Implementing a vaccination mandate: A playbook from 8 hospitals, health systems

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Hospitals and health systems across the U.S. began announcing COVID-19 vaccination mandates in March, and the American Hospital Association estimated 42 percent of hospitals had announced a mandate as of Nov. 11. A new CMS Omnibus COVID-19 Health Care Staff Vaccination Interim Final Rule requires vaccination for all eligible staff at healthcare facilities participating in Medicare and Medicaid programs.

Becker's Hospital Review reached out to hospitals and health systems that have implemented COVID-19 vaccination mandates to gain insights into how they have dealt with backlash from the public and their employees; their verification processes for medical and religious exemptions; the steps they are taking for staff members who refuse to comply; and what they are doing to prevent any workforce shortage from the mandate. 

Messaging to staff

Children's Minnesota, an acute care children's hospital system in St. Paul and Minneapolis, announced its vaccination requirement in August. Since then, the system said a comprehensive approach has been taken to reiterate the requirement and provide resources for employees related to the vaccination requirement. That included frequent email reminders, town halls and office hours to answer vaccine-related questions from staff. 

Maria Stuck, executive director of human resources at Oaklawn Hospital in Marshall, Mich., told Becker's the hospital began communicating about the potential for a COVID-19 vaccination mandate months in advance of its decision to implement one in September. The hospital communicated with employees via email, newsletters and in-person meetings that it was considering adding a mandate.

Ms. Stuck said employees had a lot of questions about a mandate, so the hospital created a running list of frequently asked questions and provided answers to them. It sent an updated FAQ document to all staff via email each time there was a change or addition. 

"It was essential to keep the communication lines open and discuss employees' concerns with them," Ms. Stuck said.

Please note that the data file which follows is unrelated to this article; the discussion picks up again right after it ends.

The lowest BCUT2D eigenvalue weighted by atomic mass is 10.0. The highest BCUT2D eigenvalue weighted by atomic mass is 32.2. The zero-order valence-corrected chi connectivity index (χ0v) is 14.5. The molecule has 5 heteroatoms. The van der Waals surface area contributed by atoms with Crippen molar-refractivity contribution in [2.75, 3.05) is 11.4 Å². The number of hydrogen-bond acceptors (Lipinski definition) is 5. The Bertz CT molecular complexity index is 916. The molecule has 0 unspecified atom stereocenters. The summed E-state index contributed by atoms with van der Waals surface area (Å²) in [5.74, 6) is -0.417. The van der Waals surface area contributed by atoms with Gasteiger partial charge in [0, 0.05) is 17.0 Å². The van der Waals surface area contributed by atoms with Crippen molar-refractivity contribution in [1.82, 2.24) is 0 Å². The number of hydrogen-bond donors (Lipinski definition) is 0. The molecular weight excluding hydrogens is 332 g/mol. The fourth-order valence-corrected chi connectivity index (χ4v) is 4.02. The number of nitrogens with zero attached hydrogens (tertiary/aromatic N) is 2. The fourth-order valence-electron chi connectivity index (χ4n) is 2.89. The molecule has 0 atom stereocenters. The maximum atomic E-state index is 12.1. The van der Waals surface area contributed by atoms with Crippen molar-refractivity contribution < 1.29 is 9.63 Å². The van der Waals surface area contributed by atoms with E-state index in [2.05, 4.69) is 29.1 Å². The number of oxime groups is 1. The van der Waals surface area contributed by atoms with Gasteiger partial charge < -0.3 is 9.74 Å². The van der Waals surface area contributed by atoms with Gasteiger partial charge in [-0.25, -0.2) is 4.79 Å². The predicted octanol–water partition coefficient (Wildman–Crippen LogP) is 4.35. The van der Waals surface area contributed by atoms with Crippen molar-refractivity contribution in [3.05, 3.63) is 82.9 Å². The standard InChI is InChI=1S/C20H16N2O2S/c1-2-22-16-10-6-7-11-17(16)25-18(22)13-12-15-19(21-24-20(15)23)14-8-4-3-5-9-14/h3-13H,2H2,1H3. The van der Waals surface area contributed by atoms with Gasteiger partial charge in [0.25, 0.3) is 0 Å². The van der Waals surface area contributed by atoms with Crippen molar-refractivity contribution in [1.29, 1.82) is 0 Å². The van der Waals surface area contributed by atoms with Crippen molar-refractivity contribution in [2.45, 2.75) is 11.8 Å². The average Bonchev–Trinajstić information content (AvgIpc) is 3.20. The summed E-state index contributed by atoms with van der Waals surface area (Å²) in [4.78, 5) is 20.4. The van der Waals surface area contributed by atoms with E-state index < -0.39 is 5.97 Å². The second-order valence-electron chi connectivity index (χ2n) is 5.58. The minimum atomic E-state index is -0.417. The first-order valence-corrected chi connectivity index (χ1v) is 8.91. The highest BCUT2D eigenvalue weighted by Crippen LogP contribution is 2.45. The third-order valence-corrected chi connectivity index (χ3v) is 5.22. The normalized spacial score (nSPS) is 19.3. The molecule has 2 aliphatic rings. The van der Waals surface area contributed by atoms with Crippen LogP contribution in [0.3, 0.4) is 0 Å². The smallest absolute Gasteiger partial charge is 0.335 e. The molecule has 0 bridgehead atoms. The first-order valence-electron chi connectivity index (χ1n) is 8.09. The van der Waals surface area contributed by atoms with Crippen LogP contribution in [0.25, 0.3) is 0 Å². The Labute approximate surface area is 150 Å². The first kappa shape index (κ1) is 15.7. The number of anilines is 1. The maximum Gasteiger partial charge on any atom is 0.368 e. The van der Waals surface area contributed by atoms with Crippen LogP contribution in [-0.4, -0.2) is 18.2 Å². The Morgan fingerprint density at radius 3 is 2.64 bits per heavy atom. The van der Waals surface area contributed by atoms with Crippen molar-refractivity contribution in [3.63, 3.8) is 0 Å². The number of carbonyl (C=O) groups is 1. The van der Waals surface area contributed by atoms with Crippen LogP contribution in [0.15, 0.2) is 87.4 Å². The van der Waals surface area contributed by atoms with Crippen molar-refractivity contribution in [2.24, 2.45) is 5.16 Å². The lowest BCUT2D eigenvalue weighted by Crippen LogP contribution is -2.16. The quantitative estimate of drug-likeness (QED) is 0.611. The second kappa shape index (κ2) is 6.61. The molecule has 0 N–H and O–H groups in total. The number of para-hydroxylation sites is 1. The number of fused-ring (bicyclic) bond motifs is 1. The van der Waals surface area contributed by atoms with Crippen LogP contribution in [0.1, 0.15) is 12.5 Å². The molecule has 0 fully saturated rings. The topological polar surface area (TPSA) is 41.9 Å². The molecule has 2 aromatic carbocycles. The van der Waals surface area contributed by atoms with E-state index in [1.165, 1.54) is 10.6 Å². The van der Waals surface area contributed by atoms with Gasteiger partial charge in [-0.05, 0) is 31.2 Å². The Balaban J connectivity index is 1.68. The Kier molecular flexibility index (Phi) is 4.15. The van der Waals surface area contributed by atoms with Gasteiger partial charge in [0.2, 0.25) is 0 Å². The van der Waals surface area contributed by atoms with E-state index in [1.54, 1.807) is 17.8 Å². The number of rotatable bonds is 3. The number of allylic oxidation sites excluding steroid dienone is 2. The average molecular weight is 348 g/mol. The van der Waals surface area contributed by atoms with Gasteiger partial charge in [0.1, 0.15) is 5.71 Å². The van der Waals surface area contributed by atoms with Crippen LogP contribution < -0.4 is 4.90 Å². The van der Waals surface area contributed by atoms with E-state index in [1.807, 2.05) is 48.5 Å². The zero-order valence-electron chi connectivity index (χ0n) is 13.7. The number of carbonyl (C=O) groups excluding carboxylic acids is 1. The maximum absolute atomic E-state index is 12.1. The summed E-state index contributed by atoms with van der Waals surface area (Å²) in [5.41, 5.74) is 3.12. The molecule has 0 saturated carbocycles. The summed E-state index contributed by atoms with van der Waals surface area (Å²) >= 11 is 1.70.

At New Hyde Park, N.Y.-based Northwell Health, the health system communicated the upcoming vaccination mandate through town halls, emails and team meetings. It also equipped leaders with resources to engage unvaccinated team members in conversations, conducted question-and-answer sessions and was very open to the media.

Maxine Carrington, chief human resource officer at Northwell, told Becker's that it was vital to keep the messaging positive.

"We kept the message positive, rallying team members about our obligation as a leading healthcare provider that protects and cares for the community," Ms. Carrington said. "In cases where we were unable to convince someone to get vaccinated, we guided everyone to maintain courtesy and dignity and to show respect to protesters."

Jeremy Cauwels, MD, chief physician at Sanford Health, told Becker's the system sent an email to its 48,000 employees announcing the mandate. It initially launched a "robust vaccine education campaign" in December 2020 for employees and the community, which has continued to present day. 

Dr. Cauwels said any employee who has side effects from the vaccination is given paid community leave. 

"As the pandemic continues to take a toll in the communities where we live and work, it's important to remember we're all in this together," Dr. Cauwels said.

Processes for exemptions

Ms. Stuck said Oaklawn Hospital requires documentation for medical exemptions from an employee's provider indicating why they should not be vaccinated for medical reasons. For religious exemptions, any supporting documentation an employee wishes to attach to the exemption request is considered, following guidelines from the U.S. Equal Employment Opportunity Commission.